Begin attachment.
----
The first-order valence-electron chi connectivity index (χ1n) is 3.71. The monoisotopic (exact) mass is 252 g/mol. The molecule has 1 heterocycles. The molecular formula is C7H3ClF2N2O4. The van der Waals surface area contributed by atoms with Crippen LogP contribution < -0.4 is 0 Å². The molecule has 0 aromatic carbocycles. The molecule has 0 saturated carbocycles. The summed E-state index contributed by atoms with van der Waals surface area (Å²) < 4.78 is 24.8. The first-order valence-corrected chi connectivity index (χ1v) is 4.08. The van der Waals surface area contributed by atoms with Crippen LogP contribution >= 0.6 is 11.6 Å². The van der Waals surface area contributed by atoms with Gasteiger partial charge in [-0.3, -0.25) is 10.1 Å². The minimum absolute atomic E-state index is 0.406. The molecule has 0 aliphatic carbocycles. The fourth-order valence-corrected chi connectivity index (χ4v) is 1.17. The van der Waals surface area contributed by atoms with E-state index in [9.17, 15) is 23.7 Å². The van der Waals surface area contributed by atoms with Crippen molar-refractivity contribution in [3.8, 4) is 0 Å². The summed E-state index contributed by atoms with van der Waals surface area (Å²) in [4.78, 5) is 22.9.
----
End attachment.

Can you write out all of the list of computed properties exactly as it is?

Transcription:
The first-order valence-electron chi connectivity index (χ1n) is 3.71. The monoisotopic (exact) mass is 252 g/mol. The molecule has 1 heterocycles. The molecular formula is C7H3ClF2N2O4. The van der Waals surface area contributed by atoms with Crippen LogP contribution < -0.4 is 0 Å². The molecule has 0 aromatic carbocycles. The molecule has 0 saturated carbocycles. The summed E-state index contributed by atoms with van der Waals surface area (Å²) < 4.78 is 24.8. The first-order valence-corrected chi connectivity index (χ1v) is 4.08. The van der Waals surface area contributed by atoms with Crippen LogP contribution >= 0.6 is 11.6 Å². The van der Waals surface area contributed by atoms with Gasteiger partial charge in [-0.3, -0.25) is 10.1 Å². The minimum absolute atomic E-state index is 0.406. The molecule has 0 aliphatic carbocycles. The fourth-order valence-corrected chi connectivity index (χ4v) is 1.17. The van der Waals surface area contributed by atoms with E-state index in [9.17, 15) is 23.7 Å². The van der Waals surface area contributed by atoms with Crippen molar-refractivity contribution in [3.8, 4) is 0 Å². The summed E-state index contributed by atoms with van der Waals surface area (Å²) in [4.78, 5) is 22.9.